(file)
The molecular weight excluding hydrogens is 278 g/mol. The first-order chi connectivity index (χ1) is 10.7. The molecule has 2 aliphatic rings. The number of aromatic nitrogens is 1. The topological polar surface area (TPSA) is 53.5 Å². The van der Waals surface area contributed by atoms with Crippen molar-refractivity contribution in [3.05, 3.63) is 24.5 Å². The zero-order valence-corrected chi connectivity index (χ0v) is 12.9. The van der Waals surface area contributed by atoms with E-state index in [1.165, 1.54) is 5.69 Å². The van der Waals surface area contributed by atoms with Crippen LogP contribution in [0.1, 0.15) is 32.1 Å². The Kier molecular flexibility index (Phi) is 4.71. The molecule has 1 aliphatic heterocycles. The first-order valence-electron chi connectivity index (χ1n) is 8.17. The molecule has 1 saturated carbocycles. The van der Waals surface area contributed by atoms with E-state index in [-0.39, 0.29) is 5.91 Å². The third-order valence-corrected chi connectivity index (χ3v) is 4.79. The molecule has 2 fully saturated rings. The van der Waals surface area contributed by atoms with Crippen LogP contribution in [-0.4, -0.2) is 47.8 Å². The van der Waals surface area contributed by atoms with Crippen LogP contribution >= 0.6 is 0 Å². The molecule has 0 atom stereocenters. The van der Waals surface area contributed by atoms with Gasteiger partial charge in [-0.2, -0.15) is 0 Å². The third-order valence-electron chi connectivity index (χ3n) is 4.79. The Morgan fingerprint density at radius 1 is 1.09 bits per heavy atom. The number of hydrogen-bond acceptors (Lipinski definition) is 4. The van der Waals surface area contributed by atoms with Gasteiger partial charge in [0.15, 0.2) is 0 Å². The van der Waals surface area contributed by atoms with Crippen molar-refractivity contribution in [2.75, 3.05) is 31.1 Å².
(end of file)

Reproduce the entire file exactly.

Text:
The molecular weight excluding hydrogens is 278 g/mol. The first-order chi connectivity index (χ1) is 10.7. The molecule has 2 aliphatic rings. The number of aromatic nitrogens is 1. The topological polar surface area (TPSA) is 53.5 Å². The van der Waals surface area contributed by atoms with Crippen molar-refractivity contribution in [3.05, 3.63) is 24.5 Å². The zero-order valence-corrected chi connectivity index (χ0v) is 12.9. The van der Waals surface area contributed by atoms with E-state index in [1.165, 1.54) is 5.69 Å². The van der Waals surface area contributed by atoms with Crippen LogP contribution in [0.1, 0.15) is 32.1 Å². The Kier molecular flexibility index (Phi) is 4.71. The molecule has 1 aliphatic heterocycles. The first-order valence-electron chi connectivity index (χ1n) is 8.17. The molecule has 1 saturated carbocycles. The van der Waals surface area contributed by atoms with E-state index in [-0.39, 0.29) is 5.91 Å². The third-order valence-corrected chi connectivity index (χ3v) is 4.79. The molecule has 2 fully saturated rings. The van der Waals surface area contributed by atoms with Crippen LogP contribution in [-0.4, -0.2) is 47.8 Å². The van der Waals surface area contributed by atoms with Crippen LogP contribution >= 0.6 is 0 Å². The molecule has 0 atom stereocenters. The van der Waals surface area contributed by atoms with Gasteiger partial charge in [-0.2, -0.15) is 0 Å². The third-order valence-electron chi connectivity index (χ3n) is 4.79. The Morgan fingerprint density at radius 1 is 1.09 bits per heavy atom. The number of hydrogen-bond acceptors (Lipinski definition) is 4. The van der Waals surface area contributed by atoms with Gasteiger partial charge in [0.15, 0.2) is 0 Å². The van der Waals surface area contributed by atoms with Crippen molar-refractivity contribution in [2.75, 3.05) is 31.1 Å².